Speaking of the healing and wholeness that can come into life through gratitude, President Hanks encouraged listeners to “begin your day in thanks. Before classes and exams, before work and before worship, give thanks. Consider offering one prayer each day, or even one prayer each week to start, where you only give thanks to your Heavenly Father.”

President Hanks recalled accompanying his friend ‘Unaloto Taukei’aho to take fuel, food and water to those in need and to see the remnants of the Taukei’aho’s home, which had been lost in the fire.

Kahului Hawaii West Stake President Benjamin J. Hanks, hugs Unaloto Taukeiaho after the fires in Lahaina on Maui.
Kahului Hawaii West Stake President Benjamin J. Hanks hugs Unaloto Taukeiaho after a meeting at Wailea Beach Resort on Friday, Aug. 18, 2023. Several folks have been given rooms at the resort following the fire in Lahaina. | Scott G Winterton, Deseret News

“We walked through the neighborhood where his children had played. It took my breath away, and I had no words,” President Hanks said. As they observed the burnt rubble, Taukei’aho’s “light and gratitude never wavered.”

As they looked through the remnants of the home, they found his daughter’s piggy bank. Taukei’aho smiled as the two looked through the coins. While President Hanks’ eyes filled with tears, Taukei’aho said, “I can’t wait to show them.” 

“He was grateful amidst destruction. It was incredible, and it was humbling,” President Hanks recalled.

Expressing thanks to God daily and to others in one’s life — no matter the circumstances — “will brighten your experiences, enrich your relationships, provide a healthier perspective, and increase your faith,” President Hanks promised.

3. ‘Invite light and remove darkness each day’

Recently, President Hanks shared how he was preparing dinner as the sun began to set. It wasn’t until he was straining to read a spice label that he realized it was dark and flipped on the kitchen light. 

“It occurs to me that, too often in our lives, we have this same experience with light and darkness, spiritually,” he said. “If we are not careful, and without even realizing it, we may unintentionally omit simple but critical daily actions that invite light into our life, thereby allowing darkness to creep in almost imperceptibly.”

Kahului Hawaii West Stake President Benjamin Hanks speaks during the campus devotional on Tuesday, Sept. 26, 2023, in Laie, Hawaii.
Kahului Hawaii West Stake President Benjamin Hanks speaks during the campus devotional on Tuesday, Sept. 26, 2023, in Laie, Hawaii. | Monique Saenz, BYU–Hawaii

The “little things” — such as prayer, scripture study, partaking of the sacrament, or attending the temple — “are powerful instruments that connect us with Heaven and help us find Jesus on our way.”

Shortly after the fires, President Hanks said he felt impressed to share with gathered members the scripture found in Doctrine and Covenants 50:23-24: “That which doth not edify is not of God, and is darkness. That which is of God is light.”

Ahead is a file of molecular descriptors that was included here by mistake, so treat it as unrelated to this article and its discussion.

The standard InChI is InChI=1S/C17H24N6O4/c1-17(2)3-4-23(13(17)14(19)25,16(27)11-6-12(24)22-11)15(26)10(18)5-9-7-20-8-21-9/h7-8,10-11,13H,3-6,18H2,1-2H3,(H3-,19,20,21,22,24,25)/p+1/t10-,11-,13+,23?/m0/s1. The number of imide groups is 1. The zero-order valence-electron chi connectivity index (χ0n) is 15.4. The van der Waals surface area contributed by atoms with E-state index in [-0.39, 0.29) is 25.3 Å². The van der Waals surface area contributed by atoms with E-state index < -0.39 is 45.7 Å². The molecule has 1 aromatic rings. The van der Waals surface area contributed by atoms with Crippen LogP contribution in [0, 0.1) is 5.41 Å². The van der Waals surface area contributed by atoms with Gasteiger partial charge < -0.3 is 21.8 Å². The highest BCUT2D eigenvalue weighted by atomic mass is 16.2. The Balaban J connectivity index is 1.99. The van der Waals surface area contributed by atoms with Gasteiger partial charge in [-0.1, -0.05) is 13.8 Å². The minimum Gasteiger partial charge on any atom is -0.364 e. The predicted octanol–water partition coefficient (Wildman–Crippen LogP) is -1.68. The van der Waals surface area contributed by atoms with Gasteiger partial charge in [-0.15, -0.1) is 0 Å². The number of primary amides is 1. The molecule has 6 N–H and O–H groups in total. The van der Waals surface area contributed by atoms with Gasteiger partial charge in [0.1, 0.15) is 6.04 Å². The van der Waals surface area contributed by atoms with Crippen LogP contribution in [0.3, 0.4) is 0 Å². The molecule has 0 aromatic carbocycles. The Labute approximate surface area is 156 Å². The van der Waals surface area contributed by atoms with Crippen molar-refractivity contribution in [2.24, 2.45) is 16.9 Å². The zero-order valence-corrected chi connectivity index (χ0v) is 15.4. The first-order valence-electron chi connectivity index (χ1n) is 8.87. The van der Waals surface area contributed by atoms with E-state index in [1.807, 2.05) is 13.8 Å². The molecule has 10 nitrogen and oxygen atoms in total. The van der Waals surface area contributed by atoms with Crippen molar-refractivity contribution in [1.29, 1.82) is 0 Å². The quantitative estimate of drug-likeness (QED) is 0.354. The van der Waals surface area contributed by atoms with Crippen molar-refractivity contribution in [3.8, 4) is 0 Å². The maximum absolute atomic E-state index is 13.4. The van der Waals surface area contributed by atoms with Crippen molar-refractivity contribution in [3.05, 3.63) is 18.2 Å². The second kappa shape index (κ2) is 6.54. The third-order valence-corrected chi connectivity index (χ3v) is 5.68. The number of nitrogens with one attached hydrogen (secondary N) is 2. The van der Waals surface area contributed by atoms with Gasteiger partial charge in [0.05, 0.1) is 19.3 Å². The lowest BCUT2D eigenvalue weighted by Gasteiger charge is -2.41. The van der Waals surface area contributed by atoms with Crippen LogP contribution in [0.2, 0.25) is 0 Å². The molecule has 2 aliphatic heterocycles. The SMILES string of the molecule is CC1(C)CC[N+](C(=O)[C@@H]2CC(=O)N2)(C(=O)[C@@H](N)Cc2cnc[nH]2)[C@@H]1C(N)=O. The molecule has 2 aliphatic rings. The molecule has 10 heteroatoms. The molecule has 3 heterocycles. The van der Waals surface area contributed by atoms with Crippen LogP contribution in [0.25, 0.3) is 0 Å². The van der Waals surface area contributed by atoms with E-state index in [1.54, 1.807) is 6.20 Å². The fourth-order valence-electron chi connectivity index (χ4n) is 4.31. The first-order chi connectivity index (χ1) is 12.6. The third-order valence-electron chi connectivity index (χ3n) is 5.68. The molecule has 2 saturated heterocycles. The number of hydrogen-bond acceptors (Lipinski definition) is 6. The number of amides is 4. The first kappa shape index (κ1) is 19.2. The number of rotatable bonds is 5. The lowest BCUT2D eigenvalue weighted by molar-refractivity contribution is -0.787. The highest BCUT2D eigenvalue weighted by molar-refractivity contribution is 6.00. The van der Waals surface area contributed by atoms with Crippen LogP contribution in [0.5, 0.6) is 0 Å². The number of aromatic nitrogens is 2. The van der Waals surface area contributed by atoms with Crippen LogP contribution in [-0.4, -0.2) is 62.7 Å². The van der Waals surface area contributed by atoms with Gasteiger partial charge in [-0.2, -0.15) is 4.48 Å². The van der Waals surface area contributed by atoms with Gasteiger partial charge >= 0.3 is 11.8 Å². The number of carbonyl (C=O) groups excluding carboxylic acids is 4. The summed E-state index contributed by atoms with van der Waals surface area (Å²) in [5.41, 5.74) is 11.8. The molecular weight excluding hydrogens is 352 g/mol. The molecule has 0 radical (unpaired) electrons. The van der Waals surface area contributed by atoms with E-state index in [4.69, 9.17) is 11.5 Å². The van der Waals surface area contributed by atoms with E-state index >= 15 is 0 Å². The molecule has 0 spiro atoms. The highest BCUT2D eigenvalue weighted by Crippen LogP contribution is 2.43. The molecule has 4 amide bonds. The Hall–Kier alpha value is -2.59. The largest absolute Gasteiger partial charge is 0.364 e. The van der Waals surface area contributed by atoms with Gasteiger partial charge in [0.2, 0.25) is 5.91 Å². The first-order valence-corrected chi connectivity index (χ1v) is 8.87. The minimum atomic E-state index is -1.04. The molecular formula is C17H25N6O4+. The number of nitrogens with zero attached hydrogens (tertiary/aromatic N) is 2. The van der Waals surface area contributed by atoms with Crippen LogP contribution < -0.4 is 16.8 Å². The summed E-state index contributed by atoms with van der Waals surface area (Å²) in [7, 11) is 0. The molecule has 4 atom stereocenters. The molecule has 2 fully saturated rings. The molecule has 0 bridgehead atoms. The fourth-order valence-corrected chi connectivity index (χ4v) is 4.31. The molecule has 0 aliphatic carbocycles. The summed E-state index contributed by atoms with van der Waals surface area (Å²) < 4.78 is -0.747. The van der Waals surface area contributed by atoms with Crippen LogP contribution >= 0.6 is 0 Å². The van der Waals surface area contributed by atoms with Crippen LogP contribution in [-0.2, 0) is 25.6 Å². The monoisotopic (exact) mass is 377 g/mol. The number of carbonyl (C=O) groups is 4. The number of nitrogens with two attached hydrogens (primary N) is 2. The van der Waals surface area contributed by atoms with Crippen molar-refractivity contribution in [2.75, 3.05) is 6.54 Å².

Amidst the unity that has been felt on Maui and throughout Hawaii, there has been a growing sense of frustration, anger, disappointment and contention gaining traction, President Hanks shared. “I have felt, however, the need to remind myself and those I serve that ours is not the responsibility to sow contention or perpetuate discord during this unique time, or at any other time. Our responsibility is, as President Russell M. Nelson has taught, to be peacemakers.”

4. ‘Christ must be the center of your worship experience’

Both inside and outside of dedicated Church buildings and temples, individuals must make Christ the center of their personal worship, President Hanks said.

Making Christ the center of personal worship experiences in the quiet moments individuals create outside dedicated buildings will lead to more meaningful experience in worshipping Him inside dedicated churches and temples.

President Hanks recently traveled to the island of Moloka’i to attend sacrament meeting and visit with the members of the Church there.

He watched as the friends of Arlan Angco, who has terminal cancer, lifted him into a specially prepared recliner they brought to the meeting. “[Angco] insisted on worshipping in person and partaking of the sacrament with his loving ward ‘ohana.”

It reminded President Hanks of the story of the man “sick of the palsy” who was lowered by four friends from the roof to be healed by Jesus. Jesus tells the man, “Arise, and take up thy bed, and go thy way” (see Mark 2:1-12).

“Whether a bed or a recliner, we should all strive to be the kind of disciples who bring ourselves and others unto the Son of God, the Master Healer. Are we not all sick and in need of the healing balm only He can offer?” President Hanks asked.

In conclusion, President Hanks said, “May you and I find Him all along our way, as we witness His miracles — great and small — is my sincere prayer.”

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Episode 153: Seeking and giving spiritual solace amid the Maui wildfires, with Church News reporter Mary Richards
Lahaina Latter-day Saints gather to draw strength after Maui wildfires
‘We have the people ready and willing to help’: Church provides temporal relief to Maui after wildfires